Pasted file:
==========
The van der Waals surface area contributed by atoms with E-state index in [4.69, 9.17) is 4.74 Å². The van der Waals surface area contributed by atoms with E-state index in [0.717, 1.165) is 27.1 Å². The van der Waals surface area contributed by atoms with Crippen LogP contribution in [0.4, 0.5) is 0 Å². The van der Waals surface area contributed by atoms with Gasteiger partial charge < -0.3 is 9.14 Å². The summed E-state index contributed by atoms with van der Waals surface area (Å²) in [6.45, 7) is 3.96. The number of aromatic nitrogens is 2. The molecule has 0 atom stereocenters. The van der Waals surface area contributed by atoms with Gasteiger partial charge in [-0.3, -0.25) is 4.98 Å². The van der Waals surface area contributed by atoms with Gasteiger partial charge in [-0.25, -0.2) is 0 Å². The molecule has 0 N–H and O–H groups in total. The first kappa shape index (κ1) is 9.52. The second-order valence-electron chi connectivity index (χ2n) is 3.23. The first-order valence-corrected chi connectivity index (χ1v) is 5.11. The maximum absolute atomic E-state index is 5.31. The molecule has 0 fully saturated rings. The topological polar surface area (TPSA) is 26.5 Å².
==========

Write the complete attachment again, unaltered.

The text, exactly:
The van der Waals surface area contributed by atoms with E-state index in [4.69, 9.17) is 4.74 Å². The van der Waals surface area contributed by atoms with E-state index in [0.717, 1.165) is 27.1 Å². The van der Waals surface area contributed by atoms with Crippen LogP contribution in [0.4, 0.5) is 0 Å². The van der Waals surface area contributed by atoms with Gasteiger partial charge < -0.3 is 9.14 Å². The summed E-state index contributed by atoms with van der Waals surface area (Å²) in [6.45, 7) is 3.96. The number of aromatic nitrogens is 2. The molecule has 0 atom stereocenters. The van der Waals surface area contributed by atoms with Gasteiger partial charge in [-0.3, -0.25) is 4.98 Å². The van der Waals surface area contributed by atoms with Gasteiger partial charge in [-0.25, -0.2) is 0 Å². The molecule has 0 N–H and O–H groups in total. The first kappa shape index (κ1) is 9.52. The second-order valence-electron chi connectivity index (χ2n) is 3.23. The first-order valence-corrected chi connectivity index (χ1v) is 5.11. The maximum absolute atomic E-state index is 5.31. The molecule has 0 fully saturated rings. The topological polar surface area (TPSA) is 26.5 Å².